a taste of Armageddon, Anan 7, Captain Kirk, eminiar 7, gene roddenberry characters, mea 3, sci-fi sirens, Seth MacFarlane, Star Trek, Star trek female characters, star trek TOS characters, TOS, Women of Star Trek
The Women of Star Trek- Mea 3 from ‘A Taste of Armageddon’
What kid from the 1970’s DOESN’T remember the women of Star Trek? Every episode featured not only smart and sexy female regular characters among the crew, but also exotic sometimes alien women that the Enterprise would encounter each week. For no real reason I’ve chosen to start with an Alien.
MEET MEA 3!
In one of my favorite episodes, ‘A Taste of Armageddon” we see both one of the very best dystopic societies Star Trek ever presents in Eminiar 7 as well as a bunch of Continuity issues in regards to the level of benevolence and interventionism the Federation is willing to exercise. An aggressive humanitarian stance is the only motive mentioned for the ‘diplomatic mission’. Vague mention is made of the need for a “Treaty Port” that would have saved “thousands of lives” in the last half century, so maybe the Federation is just exercising old fashioned and highly aggressive “Gunboat Diplomacy.”
The episode features the annoying and fiery Mr Fox, Special Ambassador from the Federation, aboard the Enterprise on a mission of Diplomatic Intervention designed to force a treaty on the planets Vendekar and Eminiar 7, their destination, for rights to the aforementioned Treaty Port. Fox can and does over rule Kirk and later Scotty, as he is highly and lawfully empowered by the United Federation of Planets to do anything to achieve the missions goals. These goals are completely at odds with the Prime Directive, which stresses Non Intervention, but hey,it’s season 1 and the Star Trek lore isn’t fully established yet (for example Spock also refers to himself as “Vulcanian”).
Unknown to the Federation, whose first contact attempt had ended with the ship listed as lost a half century earlier, the two planets have somehow managed to negotiate their vicious war into a surgical endeavor via transferring all tactical actions to an adversarial Real Time Strategy Game where theoretical attacks result in actual casualties with those classified as victims willingly reporting to Disintegration Booths spurred on by an innate sense of duty and order. Those traits and some jaunty fashion choices are the only differences we can see between humans and the Eminians. Theres no makeup, brow ridges,etc. They appear as earth type humans.
Kirk, already dealing with Fox intense drive to contact the planet despite being strongly warned off, prevails upon the Ambassador to allow him to make First Contact. He beams down with Spock, Yoeman Tamarand and two red shirts to beautiful, prosperous Eminiar 7 and sees no trace of war. Even tricorders and ships sensors reveal no trace of conflict. After meeting Mea 3, who assures them they are indeed at war with Vendekar, they re taken to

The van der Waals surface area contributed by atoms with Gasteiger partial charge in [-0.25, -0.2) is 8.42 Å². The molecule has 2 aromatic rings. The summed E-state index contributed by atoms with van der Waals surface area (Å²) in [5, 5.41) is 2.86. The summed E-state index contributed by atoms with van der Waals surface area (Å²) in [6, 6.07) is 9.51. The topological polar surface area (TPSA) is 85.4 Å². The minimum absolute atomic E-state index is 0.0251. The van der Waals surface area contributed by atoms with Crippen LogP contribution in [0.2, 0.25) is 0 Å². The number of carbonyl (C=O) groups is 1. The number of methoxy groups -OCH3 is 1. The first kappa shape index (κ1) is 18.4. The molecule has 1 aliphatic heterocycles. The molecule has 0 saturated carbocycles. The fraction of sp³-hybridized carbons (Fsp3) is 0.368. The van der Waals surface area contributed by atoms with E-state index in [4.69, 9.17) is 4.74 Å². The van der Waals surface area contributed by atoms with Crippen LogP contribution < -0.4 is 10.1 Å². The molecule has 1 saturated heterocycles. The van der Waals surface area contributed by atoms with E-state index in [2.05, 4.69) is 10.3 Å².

the Concil War Room where Anan 7, council leader, and several other council members await testily. He demands the Enterprise leave immediately and refuses diplomatic relations. Kirk begins explaining to him that the Federation is going to be part of the future whether they want it or not, because, hey, we’re way more advanced.
Suddenly one of the theoretical ‘battles’ begins, causing massive ‘casualties’ and ‘Destroying’ the Enterprise (hypothetically). A frustrated Kirk is told that for the greater good he and the entire ships compliment, as well as tens of thousands of Emenians will all hop into suicide booths. Anan apologizes and gamely offers to return the Enterprise (for deposit?) to the Federation. Irritated, Kirk doesn’t bother playing games. Pointing to his superior technology, well armed warship and highly trained and battle tested crew he confidently promises the total destruction of every city on the planet in a very un-Federation like move. At this point he’s sounding more like a Klingon or Mirror Universe Kirk than any Starfleet Captain.
Mea 3 is the beautiful assistant of the leader of the planet, douchebag liar and video game junkie Anan 7, a functionary with a deep appreciation for the savage nature of his race (and that of the interloping humans who blew off a warning to stay away.) Its Mea who initially greets the landing party, sadly aware of the danger they have thrust themselves into.
The ironically perfectly named Anon knows how to be savage and cold, but only kills by remote control and his ‘victims’ are cheerfully willing. As a leader he’s openly rudderless and opts to go underhanded to stay at war. He whines openly to his fellow council members about what a terrible leader he is. The fact he is running this place with zero vision or charisma may be another way the writers are trying to show the docile, orderly nature of the Eminians. They simply fall in line.